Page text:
Bengaluru, Nov 10: Two elections took place in two of the world's biggest democracies. None of them were full-fledged polls though. While the United States went to the mid-term elections, the South Indian state of Karnataka saw by-elections in five constituencies - on the same date of November 6.
Though mid-term elections or by-elections are not always followed closely, but in case of the elections in the US and India on November 6, political observers, media as well as the common people were keenly interested. The reason was nothing but to know how the mood is against the top leaders of the respective democracies - President Donald Trump and Prime Minister Narendra Modi, before they face the electorate in a full-fledged election.
Mid-terms in US, by-polls in Karnataka gauged the public mood against powerful leaders
Though there are no mid-term elections in India as like in the US but the state elections and by-elections that come up time and again during an entire tenure of a party/alliance at the Centre constitute in a way the spirit of mid-term elections that gauge the mood against the national leadership. The Karnataka by-polls were once such test, especially after a few months of the Assembly election itself in which the ruling BJP was left licking its wound.
The mid-term polling in the US was a much bigger affair compared to the by-polls in five constituencies in Karnataka but the results on both occasions suggested something similar and that is: no matter how strong a leader/party/idea becomes, it cannot take itself for granted in a democracy which has its own invisible pressure.
Both Trump and Modi represent an overwhelming ideology in their respective countries that are majoritarian and leave very little for the minority or non-conformist voices. Their majoritarian rule serves them well and apparently, there is very little that their opponents can do when they are in full flow.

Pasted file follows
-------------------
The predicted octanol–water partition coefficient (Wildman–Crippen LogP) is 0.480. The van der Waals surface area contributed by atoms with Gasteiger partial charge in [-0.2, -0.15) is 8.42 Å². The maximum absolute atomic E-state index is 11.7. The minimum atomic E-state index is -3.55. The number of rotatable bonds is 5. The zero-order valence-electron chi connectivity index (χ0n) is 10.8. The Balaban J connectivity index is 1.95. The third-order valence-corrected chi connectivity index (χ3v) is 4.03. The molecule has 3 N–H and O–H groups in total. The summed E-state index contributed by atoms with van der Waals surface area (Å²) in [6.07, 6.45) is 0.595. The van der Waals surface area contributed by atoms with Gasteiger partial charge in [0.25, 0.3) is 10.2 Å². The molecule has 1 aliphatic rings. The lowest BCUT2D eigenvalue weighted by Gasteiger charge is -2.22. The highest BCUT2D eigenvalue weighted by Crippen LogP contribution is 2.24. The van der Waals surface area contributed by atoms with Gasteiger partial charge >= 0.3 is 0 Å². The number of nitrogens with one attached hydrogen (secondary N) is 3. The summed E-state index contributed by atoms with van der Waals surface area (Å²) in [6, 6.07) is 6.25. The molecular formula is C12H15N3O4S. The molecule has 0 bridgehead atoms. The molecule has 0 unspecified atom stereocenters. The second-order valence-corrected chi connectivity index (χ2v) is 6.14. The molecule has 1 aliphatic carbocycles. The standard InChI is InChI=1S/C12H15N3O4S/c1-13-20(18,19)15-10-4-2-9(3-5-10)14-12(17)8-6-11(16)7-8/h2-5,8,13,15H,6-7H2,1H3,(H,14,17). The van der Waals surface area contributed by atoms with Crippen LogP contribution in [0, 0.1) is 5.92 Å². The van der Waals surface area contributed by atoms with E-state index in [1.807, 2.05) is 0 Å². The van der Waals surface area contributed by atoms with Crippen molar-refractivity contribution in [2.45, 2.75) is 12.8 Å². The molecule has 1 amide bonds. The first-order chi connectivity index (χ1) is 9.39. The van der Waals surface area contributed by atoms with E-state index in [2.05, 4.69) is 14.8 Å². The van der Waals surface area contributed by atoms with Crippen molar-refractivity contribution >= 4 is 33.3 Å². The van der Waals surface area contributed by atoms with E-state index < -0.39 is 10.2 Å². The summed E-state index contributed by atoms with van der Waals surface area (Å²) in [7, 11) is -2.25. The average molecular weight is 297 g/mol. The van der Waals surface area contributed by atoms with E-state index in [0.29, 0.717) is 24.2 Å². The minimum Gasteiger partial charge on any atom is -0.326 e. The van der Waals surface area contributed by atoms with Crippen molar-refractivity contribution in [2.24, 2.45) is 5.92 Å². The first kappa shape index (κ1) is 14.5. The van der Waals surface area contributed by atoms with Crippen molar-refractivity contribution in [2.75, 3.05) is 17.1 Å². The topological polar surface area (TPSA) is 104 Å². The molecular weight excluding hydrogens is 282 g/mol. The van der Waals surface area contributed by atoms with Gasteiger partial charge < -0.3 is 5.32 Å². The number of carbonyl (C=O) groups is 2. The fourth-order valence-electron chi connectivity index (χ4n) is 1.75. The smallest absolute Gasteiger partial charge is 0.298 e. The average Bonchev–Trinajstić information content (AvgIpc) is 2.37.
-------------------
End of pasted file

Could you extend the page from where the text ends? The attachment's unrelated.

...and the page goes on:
Be it through inciting nationalist sentiments or playing the victim card to win people's sympathy, both Trump and Modi have similar ways to keep their constituencies remain loyal and their Oppositions find very little option to match their personality cults. But yet, as these elections showed in the two hemispheres, even powerful leaders can face a serious test in a democracy for it is the people who have the final say and not always do the politicians can fathom the depth in the commoner's mind.
Trump lost House; BJP lost Bellary
In the US, the Republicans led by Trump lost the majority in the House of Representatives to the Democrats who were having a tough time for some years now. However, the Grand Old Party maintained its control over the Senate, the upper chamber. It means Trump will not face any impeachment danger but will have to live a tougher life as resistance will be more marked in the House.
In Karnataka, the bypoll results loss doesn't mean that Modi's end is near but it definitely means that the Lok Sabha election of 2019 will not be a cakewalk as many of the BJP's supporters had thought, provided the Opposition puts up a credible unity. The win in the BJP's fortress - Bellary - will certainly boost the Opposition. Just as the mid-term polls in the US throw some light on the presidential election of 2020, the Karnataka by-polls have emphasised on a model of Opposition unity which needs to be replicated nationally during the 2019 general elections.
The Republicans will bank on Trump to overcome the future challenges, just as the BJP will rely heavily on Modi. But at the same time, these elections showed that the two leaders also need to soften their respective political style and address things form a more inclusive point of view. Till they accomplish this essential task, both Trump and Modi will have some worry even though they continue to remain the foremost leaders of their respective nations after the latest round of polls.